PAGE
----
Submitted to: HortScience
Publication Type: Abstract Only
Publication Acceptance Date: February 3, 2008
Publication Date: June 1, 2008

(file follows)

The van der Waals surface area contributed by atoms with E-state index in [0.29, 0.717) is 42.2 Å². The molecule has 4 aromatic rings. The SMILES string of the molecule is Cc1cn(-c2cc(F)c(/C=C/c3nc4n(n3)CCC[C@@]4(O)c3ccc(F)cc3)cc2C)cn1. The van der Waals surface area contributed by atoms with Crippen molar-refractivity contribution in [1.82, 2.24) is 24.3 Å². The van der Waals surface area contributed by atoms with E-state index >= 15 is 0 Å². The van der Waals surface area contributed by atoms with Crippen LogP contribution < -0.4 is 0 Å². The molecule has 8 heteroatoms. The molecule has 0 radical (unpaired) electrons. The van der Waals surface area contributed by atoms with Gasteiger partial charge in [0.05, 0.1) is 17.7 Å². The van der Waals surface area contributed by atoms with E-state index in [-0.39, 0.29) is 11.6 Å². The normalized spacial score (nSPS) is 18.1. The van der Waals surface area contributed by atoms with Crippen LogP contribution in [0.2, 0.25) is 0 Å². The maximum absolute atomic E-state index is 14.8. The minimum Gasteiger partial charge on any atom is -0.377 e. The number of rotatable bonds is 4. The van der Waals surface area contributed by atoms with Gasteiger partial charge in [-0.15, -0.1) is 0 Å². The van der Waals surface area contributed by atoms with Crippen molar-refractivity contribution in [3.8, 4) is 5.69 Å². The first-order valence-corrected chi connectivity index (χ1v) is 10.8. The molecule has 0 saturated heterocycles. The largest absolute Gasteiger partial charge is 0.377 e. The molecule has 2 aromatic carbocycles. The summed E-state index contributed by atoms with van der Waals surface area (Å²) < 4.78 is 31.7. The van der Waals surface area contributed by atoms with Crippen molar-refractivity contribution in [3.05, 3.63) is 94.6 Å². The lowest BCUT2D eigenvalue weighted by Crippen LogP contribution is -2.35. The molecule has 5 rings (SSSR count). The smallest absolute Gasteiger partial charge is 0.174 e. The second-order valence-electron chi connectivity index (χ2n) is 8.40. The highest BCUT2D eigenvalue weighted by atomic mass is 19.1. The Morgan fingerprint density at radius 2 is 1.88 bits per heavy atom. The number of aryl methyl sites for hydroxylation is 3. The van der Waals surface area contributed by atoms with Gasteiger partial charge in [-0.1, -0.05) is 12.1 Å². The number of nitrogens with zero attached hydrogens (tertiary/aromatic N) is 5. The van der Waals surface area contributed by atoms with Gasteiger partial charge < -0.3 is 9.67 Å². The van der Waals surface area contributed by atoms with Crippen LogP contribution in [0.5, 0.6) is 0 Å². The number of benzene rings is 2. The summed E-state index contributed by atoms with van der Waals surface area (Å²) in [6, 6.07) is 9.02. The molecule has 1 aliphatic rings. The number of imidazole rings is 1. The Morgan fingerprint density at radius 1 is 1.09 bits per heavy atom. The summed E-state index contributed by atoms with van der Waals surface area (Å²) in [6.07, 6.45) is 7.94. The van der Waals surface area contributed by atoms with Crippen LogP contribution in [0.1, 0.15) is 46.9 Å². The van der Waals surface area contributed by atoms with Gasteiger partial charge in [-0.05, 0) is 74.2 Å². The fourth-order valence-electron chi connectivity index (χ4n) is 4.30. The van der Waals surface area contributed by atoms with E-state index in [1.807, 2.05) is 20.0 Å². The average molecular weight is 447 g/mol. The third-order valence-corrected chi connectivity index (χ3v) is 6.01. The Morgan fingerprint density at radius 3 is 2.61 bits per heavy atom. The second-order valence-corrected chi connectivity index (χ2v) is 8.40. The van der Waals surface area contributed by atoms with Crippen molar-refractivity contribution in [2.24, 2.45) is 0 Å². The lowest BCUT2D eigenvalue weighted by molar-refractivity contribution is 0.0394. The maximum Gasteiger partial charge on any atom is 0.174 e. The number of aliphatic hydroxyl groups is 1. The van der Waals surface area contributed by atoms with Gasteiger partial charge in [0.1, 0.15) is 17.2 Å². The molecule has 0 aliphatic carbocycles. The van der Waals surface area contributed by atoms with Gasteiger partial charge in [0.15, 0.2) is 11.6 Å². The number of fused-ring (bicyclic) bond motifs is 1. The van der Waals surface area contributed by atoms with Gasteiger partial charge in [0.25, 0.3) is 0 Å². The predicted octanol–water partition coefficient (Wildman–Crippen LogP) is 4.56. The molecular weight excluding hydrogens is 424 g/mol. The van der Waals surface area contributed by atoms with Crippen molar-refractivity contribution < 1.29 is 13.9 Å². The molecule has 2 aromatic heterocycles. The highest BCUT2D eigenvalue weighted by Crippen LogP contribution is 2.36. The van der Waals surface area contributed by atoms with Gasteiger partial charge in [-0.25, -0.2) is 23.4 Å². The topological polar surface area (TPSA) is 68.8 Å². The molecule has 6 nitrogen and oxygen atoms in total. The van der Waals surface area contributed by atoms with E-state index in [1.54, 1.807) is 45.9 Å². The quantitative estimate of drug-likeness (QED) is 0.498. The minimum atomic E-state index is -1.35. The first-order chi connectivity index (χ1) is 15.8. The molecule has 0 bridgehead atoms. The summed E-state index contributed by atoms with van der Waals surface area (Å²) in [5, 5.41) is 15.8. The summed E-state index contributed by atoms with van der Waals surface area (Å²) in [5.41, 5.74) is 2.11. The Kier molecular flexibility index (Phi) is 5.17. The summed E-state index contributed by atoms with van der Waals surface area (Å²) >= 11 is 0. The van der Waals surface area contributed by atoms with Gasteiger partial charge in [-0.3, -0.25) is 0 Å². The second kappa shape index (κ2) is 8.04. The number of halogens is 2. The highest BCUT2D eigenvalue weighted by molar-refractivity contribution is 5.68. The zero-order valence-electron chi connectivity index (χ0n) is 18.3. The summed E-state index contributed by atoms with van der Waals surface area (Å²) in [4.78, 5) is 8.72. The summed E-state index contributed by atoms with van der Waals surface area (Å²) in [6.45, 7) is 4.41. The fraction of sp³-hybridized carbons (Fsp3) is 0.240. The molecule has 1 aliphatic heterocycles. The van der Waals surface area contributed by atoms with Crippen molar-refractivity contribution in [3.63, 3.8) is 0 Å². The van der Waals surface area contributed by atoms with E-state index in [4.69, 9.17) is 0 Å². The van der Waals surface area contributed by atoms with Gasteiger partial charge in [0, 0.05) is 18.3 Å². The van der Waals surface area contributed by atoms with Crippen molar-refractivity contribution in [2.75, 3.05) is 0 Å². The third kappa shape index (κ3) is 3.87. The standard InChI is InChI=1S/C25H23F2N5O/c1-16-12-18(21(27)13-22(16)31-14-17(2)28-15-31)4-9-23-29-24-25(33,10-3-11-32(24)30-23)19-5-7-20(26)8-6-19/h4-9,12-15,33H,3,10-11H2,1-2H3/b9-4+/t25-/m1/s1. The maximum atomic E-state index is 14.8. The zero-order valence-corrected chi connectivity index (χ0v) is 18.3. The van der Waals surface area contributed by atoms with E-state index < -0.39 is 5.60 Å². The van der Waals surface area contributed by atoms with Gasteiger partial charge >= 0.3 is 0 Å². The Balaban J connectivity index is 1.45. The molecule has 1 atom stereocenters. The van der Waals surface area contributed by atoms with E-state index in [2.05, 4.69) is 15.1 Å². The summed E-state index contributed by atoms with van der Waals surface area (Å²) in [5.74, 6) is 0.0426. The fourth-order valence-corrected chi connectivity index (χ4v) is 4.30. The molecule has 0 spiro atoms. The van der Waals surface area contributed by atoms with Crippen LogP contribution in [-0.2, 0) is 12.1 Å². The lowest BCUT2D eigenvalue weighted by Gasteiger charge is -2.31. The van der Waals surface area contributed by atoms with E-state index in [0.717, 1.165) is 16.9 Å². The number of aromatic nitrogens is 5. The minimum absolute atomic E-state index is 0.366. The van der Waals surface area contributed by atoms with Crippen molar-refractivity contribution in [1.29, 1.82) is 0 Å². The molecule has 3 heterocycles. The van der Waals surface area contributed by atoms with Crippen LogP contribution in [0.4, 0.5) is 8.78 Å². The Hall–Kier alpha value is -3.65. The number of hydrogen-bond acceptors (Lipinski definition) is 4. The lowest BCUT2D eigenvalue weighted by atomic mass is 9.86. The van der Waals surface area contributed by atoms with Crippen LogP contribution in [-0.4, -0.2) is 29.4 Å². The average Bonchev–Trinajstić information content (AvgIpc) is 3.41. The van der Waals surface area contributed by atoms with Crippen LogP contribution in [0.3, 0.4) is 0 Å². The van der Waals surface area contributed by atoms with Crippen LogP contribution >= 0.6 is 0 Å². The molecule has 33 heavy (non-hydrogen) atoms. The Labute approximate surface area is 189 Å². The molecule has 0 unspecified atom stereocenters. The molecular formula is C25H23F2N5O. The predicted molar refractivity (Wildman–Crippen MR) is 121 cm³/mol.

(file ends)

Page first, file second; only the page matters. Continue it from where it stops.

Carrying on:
Citation: Kousik, C.S., Adkins, S.T., Turechek, W., Roberts, P.D. 2008. Effects of Silver Plastic Mulch and Chemical Treatments on Development of Whitefly-Transmitted Viral Watermelon Vine Decline in Florida. HortScience. 43(3):624. Technical Abstract: Watermelon vine decline (WVD) in Florida is caused by the whitefly (Bemisia tabaci) transmitted virus called Squash vein yellowing virus (SqVYV, family: Potyviridae). WVD has been a major limiting factor in watermelon (Citrullus lanatus) production in south west and west central Florida for the past several years and losses of more that $60-70 million dollars due to this disease have been estimated. Symptoms of WVD typically manifest as sudden decline of vines at harvest time or one to two weeks prior to harvest and can also affect fruit quality. Fruits from declined plants are generally unmarketable and exhibit symptoms of rind necrosis and fruit decay. We evaluated the effect of reflective plastic mulch combined with chemical treatments for management of whitefly on WVD development in SqVYV inoculated plots in Immokalee, FL during fall growing periods of 2006 and 2007. The chemical treatment consisted of drenching the plants with Admire (Imidacloprid) at transplanting followed by two sprays of Oberon (Spiromesifen). No significant interactions between plastic mulches and chemical treatments to manage whitefly were observed on WVD development in either year. However, in 2006, the chemically treated plots had significantly less fruits with decline symptoms compared to the untreated plots (P=0.038). In 2007 the areas under disease progress curves (AUDPC) for WVD was significantly lower for the plots chemically treated (P=0.0038) for managing whitefly and the reflective plastic mulch plots (P=0.0214) compared to the untreated and non-reflective mulch plots respectively. Similarly in 2007, the treated plots had significantly less fruits with decline symptoms compared to the non-treated plots (P=0.0124). Our results suggest that management of whitefly can help in managing WVD in Florida.